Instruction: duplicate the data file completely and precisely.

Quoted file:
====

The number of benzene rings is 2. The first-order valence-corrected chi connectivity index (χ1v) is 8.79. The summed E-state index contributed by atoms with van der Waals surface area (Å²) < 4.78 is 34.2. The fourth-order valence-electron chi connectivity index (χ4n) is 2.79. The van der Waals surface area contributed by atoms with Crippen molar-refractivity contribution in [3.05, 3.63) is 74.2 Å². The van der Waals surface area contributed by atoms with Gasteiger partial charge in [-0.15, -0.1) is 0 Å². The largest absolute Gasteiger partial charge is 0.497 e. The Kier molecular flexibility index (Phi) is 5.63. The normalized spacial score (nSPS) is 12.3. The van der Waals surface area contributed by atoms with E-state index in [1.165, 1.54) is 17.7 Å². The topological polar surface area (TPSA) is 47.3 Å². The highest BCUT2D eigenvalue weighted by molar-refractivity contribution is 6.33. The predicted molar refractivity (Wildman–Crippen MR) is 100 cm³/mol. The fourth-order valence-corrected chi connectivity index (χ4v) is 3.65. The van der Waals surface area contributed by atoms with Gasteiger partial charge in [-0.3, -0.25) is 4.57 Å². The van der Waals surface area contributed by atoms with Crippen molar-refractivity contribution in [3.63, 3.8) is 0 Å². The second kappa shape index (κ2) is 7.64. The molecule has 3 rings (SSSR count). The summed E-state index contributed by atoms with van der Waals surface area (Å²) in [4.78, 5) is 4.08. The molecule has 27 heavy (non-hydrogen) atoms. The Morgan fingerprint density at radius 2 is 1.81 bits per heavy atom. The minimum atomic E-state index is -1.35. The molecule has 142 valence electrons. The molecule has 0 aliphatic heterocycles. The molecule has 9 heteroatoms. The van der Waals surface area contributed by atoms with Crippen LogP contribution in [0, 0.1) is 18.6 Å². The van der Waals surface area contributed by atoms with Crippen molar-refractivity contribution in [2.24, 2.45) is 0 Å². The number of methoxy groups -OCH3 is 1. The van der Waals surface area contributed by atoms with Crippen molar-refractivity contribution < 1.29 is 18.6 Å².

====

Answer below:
The number of benzene rings is 2. The first-order valence-corrected chi connectivity index (χ1v) is 8.79. The summed E-state index contributed by atoms with van der Waals surface area (Å²) < 4.78 is 34.2. The fourth-order valence-electron chi connectivity index (χ4n) is 2.79. The van der Waals surface area contributed by atoms with Crippen molar-refractivity contribution in [3.05, 3.63) is 74.2 Å². The van der Waals surface area contributed by atoms with Gasteiger partial charge in [-0.15, -0.1) is 0 Å². The largest absolute Gasteiger partial charge is 0.497 e. The Kier molecular flexibility index (Phi) is 5.63. The normalized spacial score (nSPS) is 12.3. The van der Waals surface area contributed by atoms with E-state index in [1.165, 1.54) is 17.7 Å². The topological polar surface area (TPSA) is 47.3 Å². The highest BCUT2D eigenvalue weighted by molar-refractivity contribution is 6.33. The predicted molar refractivity (Wildman–Crippen MR) is 100 cm³/mol. The fourth-order valence-corrected chi connectivity index (χ4v) is 3.65. The van der Waals surface area contributed by atoms with Gasteiger partial charge in [-0.3, -0.25) is 4.57 Å². The van der Waals surface area contributed by atoms with Crippen molar-refractivity contribution in [3.63, 3.8) is 0 Å². The second kappa shape index (κ2) is 7.64. The molecule has 3 rings (SSSR count). The summed E-state index contributed by atoms with van der Waals surface area (Å²) in [4.78, 5) is 4.08. The molecule has 27 heavy (non-hydrogen) atoms. The Morgan fingerprint density at radius 2 is 1.81 bits per heavy atom. The minimum atomic E-state index is -1.35. The molecule has 142 valence electrons. The molecule has 0 aliphatic heterocycles. The molecule has 9 heteroatoms. The van der Waals surface area contributed by atoms with Crippen LogP contribution in [0, 0.1) is 18.6 Å². The van der Waals surface area contributed by atoms with Crippen molar-refractivity contribution in [2.24, 2.45) is 0 Å². The number of methoxy groups -OCH3 is 1. The van der Waals surface area contributed by atoms with Crippen molar-refractivity contribution < 1.29 is 18.6 Å².